If you get it right, your home will sell quickly at a price that pleases you. But an overpriced home may cause buyers to simply wait till you lower the price or worse — they will move on quickly.  Remember, the list price of your home is not necessarily the sale price. The list price of your home is designed to generate showings, and produce offers. It usually takes into account some negotiation.

The critical time to attract buyers is the first 2-3 weeks of listing your property. If buyers perceive good value, you may receive multiple offers. If your house is not well-priced, you will lose showings.

So, how to master the art of pricing our home?  Here are five strategies you may find helpful:

  1. Price your home based on facts not emotion. Don’t assume that the buyer is willing to pay a premium for your years of happy memories. Do not compare the price of your house with a price your neighbor got a few years ago. Markets change quickly by season and by year. Buyers are able to do their own research, and decide how much your home is worth by deciding what they’re willing to pay for it.  
  • Determine the appraisal value. The most valuable marker for the price of your home is the appraisal value. A lender will set the appraisal value based on comparable sales within the last 6 to 12 months within a half a mile to mile radius. This will give you a valuable indicator of the value of your own home.
  • Package your home for sale. Your pool of buyers today may be very different from the buyer pool you were in when you bought your home. Today’s new young buyers, for example, are HGTV-savvy and have different expectations. So, be prepared to take your agent’s advice. They usually recommend that you bring your home into the best possible marketable shape by renovating, repairing, decluttering, and upgrading. The size, condition, and finishes will all influence the pricing.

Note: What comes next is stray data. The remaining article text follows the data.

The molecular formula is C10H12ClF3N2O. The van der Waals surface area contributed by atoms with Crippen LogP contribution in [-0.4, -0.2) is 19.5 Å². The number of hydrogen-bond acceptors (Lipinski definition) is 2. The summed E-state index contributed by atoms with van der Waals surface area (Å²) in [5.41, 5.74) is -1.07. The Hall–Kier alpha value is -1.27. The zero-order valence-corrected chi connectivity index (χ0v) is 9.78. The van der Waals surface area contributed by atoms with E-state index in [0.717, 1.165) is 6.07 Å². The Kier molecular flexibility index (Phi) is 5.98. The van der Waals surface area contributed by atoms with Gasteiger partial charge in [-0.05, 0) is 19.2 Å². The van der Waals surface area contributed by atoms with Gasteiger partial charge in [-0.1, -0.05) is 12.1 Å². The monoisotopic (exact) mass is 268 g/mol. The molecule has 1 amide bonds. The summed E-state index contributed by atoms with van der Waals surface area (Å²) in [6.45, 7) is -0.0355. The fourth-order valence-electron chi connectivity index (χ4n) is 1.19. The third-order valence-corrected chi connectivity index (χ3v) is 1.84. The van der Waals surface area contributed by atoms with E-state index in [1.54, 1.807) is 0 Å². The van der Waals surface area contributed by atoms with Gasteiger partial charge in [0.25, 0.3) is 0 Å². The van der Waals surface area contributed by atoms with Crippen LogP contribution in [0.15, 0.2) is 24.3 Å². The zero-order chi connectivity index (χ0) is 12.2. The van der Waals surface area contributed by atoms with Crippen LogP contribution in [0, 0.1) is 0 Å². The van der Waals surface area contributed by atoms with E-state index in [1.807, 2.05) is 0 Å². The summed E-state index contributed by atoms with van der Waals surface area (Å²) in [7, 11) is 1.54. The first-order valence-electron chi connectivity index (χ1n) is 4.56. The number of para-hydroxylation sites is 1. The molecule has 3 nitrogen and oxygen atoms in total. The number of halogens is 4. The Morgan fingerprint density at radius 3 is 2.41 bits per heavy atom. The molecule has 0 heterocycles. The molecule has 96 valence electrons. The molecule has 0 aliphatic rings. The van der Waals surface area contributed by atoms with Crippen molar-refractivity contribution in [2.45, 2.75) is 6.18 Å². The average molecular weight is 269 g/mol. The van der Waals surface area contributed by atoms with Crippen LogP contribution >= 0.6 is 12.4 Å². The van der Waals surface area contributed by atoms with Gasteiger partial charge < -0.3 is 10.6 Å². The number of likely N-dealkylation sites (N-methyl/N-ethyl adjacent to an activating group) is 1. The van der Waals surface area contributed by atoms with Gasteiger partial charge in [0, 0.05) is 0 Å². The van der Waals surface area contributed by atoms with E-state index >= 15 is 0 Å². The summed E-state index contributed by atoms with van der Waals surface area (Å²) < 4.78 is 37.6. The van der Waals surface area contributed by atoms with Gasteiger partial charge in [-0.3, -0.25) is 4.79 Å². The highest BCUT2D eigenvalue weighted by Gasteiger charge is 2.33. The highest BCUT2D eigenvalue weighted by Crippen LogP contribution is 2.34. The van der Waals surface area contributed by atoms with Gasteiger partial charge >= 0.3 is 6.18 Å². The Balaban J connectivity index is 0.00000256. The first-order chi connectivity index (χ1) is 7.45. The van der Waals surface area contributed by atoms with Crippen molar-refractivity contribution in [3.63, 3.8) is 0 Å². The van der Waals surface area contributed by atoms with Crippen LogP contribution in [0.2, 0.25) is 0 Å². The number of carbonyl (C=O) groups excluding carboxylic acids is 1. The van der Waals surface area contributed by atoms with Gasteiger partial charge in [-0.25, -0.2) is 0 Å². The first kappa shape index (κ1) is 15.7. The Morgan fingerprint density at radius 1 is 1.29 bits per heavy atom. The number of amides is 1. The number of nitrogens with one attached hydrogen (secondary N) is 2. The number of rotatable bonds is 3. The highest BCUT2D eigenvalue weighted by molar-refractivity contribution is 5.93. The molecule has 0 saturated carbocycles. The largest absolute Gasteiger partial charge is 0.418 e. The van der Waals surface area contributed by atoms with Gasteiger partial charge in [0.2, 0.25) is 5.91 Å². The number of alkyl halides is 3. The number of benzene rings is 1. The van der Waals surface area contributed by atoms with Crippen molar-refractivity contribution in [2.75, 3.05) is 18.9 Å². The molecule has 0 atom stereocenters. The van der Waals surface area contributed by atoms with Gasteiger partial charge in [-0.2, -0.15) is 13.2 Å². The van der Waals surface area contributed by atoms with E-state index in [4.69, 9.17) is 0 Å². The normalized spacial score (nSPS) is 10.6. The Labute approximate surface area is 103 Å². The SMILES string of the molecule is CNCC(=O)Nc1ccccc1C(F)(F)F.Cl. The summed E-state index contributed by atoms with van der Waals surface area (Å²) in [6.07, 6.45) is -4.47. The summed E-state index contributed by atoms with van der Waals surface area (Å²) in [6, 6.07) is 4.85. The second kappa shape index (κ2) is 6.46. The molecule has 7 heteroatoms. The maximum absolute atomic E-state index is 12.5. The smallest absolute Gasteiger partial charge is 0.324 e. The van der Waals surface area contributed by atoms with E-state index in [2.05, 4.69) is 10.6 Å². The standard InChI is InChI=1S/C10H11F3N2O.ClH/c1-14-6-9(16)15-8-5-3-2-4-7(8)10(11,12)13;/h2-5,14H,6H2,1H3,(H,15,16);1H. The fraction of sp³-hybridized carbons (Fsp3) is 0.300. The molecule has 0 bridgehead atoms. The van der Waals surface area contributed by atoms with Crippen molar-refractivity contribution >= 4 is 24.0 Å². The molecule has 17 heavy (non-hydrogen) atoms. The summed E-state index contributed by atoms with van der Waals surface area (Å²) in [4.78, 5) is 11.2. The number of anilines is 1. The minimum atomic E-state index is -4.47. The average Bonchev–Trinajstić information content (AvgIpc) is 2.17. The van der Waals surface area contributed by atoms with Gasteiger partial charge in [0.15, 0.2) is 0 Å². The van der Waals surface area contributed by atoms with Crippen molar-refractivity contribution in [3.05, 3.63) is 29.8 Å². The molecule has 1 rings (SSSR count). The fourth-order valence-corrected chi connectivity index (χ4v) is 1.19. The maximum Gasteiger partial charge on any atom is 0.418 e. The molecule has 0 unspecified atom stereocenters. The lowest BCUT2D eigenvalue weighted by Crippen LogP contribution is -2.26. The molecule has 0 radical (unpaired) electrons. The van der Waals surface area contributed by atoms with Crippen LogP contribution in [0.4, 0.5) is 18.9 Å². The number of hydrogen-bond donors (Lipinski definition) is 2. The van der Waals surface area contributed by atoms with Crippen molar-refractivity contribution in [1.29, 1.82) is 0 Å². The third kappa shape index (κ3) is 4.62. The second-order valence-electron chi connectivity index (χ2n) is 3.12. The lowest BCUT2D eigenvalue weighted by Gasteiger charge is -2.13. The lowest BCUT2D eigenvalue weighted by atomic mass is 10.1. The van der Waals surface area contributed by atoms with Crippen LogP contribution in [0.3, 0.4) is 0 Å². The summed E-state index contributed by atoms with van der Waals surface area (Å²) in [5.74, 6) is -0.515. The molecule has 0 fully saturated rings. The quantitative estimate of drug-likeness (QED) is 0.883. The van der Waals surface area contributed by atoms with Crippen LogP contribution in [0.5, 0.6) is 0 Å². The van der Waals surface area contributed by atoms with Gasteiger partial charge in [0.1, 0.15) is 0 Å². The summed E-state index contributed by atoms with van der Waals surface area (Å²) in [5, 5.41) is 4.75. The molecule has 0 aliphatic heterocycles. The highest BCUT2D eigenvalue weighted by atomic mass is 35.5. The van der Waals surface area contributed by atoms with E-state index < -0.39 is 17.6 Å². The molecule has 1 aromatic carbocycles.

• Make it easy for buyers to make an offer. Sellers wonder why buyers don’t simply “make an offer.” Psychologically, if buyers feel the asking price is too far removed from what they are willing to pay they often do not want to insult the seller with a low-ball offer. They can also be reluctant to engage in a long and difficult negotiation process with a seller they perceive as being unrealistic and unmotivated. Buyers always have an eye on future resale and do not want to feel they overpaid. Pricing slightly below your competition can make your home stand out from the noise and reduce your days on market.
  • Don’t go at it alone. Bring in the professionals! Hire an outstanding local agent whose full-time job it is to track and analyze the market. The price you may want for your home has nothing to do with what it is actually worth on the open market. Your realtor is on your team! She is your best advocate. She will perform up-to-date quantitative analysis in order to make a realistic pricing recommendation to sell your home quickly for the best possible price.

Call Fiona Dogan at 914-414-5147 for more information on pricing or selling your home!

Life in Rye: 26 Things You Should Know, from A – Z

Welcome to Rye!

Congratulations on one of the best decisions you’ve ever made. As a Rye resident, you have access to top notch schools, great food, waterfront recreation, arts and culture, and a warm and welcoming community.

As you settle into your new hometown, you may have many questions about where to go, how to get around, and what to do in your new hometown.